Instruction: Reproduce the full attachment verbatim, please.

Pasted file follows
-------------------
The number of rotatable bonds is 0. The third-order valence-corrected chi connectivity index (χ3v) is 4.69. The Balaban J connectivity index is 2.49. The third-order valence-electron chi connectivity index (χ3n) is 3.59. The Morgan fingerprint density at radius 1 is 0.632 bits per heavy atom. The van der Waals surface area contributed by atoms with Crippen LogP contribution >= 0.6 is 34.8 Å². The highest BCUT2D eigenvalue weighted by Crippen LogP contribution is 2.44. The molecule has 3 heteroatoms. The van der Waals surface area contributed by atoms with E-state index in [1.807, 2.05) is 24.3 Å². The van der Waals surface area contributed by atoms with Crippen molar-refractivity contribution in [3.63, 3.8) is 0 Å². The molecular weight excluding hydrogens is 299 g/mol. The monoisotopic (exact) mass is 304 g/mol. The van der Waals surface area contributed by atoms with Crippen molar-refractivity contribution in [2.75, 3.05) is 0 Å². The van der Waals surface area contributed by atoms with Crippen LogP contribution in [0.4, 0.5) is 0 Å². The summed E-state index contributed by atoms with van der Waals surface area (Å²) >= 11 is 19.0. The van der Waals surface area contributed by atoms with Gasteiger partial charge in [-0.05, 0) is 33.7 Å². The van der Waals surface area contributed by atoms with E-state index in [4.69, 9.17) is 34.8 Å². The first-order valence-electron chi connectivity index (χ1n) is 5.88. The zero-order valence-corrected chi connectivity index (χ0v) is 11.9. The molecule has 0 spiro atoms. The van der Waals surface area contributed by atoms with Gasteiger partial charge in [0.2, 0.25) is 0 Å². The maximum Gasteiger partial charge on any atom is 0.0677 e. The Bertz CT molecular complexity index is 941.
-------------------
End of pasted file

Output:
The number of rotatable bonds is 0. The third-order valence-corrected chi connectivity index (χ3v) is 4.69. The Balaban J connectivity index is 2.49. The third-order valence-electron chi connectivity index (χ3n) is 3.59. The Morgan fingerprint density at radius 1 is 0.632 bits per heavy atom. The van der Waals surface area contributed by atoms with Crippen LogP contribution >= 0.6 is 34.8 Å². The highest BCUT2D eigenvalue weighted by Crippen LogP contribution is 2.44. The molecule has 3 heteroatoms. The van der Waals surface area contributed by atoms with E-state index in [1.807, 2.05) is 24.3 Å². The van der Waals surface area contributed by atoms with Crippen molar-refractivity contribution in [3.63, 3.8) is 0 Å². The molecular weight excluding hydrogens is 299 g/mol. The monoisotopic (exact) mass is 304 g/mol. The van der Waals surface area contributed by atoms with Crippen molar-refractivity contribution in [2.75, 3.05) is 0 Å². The van der Waals surface area contributed by atoms with Crippen LogP contribution in [0.4, 0.5) is 0 Å². The summed E-state index contributed by atoms with van der Waals surface area (Å²) >= 11 is 19.0. The van der Waals surface area contributed by atoms with Gasteiger partial charge in [-0.05, 0) is 33.7 Å². The van der Waals surface area contributed by atoms with E-state index in [4.69, 9.17) is 34.8 Å². The first-order valence-electron chi connectivity index (χ1n) is 5.88. The zero-order valence-corrected chi connectivity index (χ0v) is 11.9. The molecule has 0 spiro atoms. The van der Waals surface area contributed by atoms with Gasteiger partial charge in [0.2, 0.25) is 0 Å². The maximum Gasteiger partial charge on any atom is 0.0677 e. The Bertz CT molecular complexity index is 941.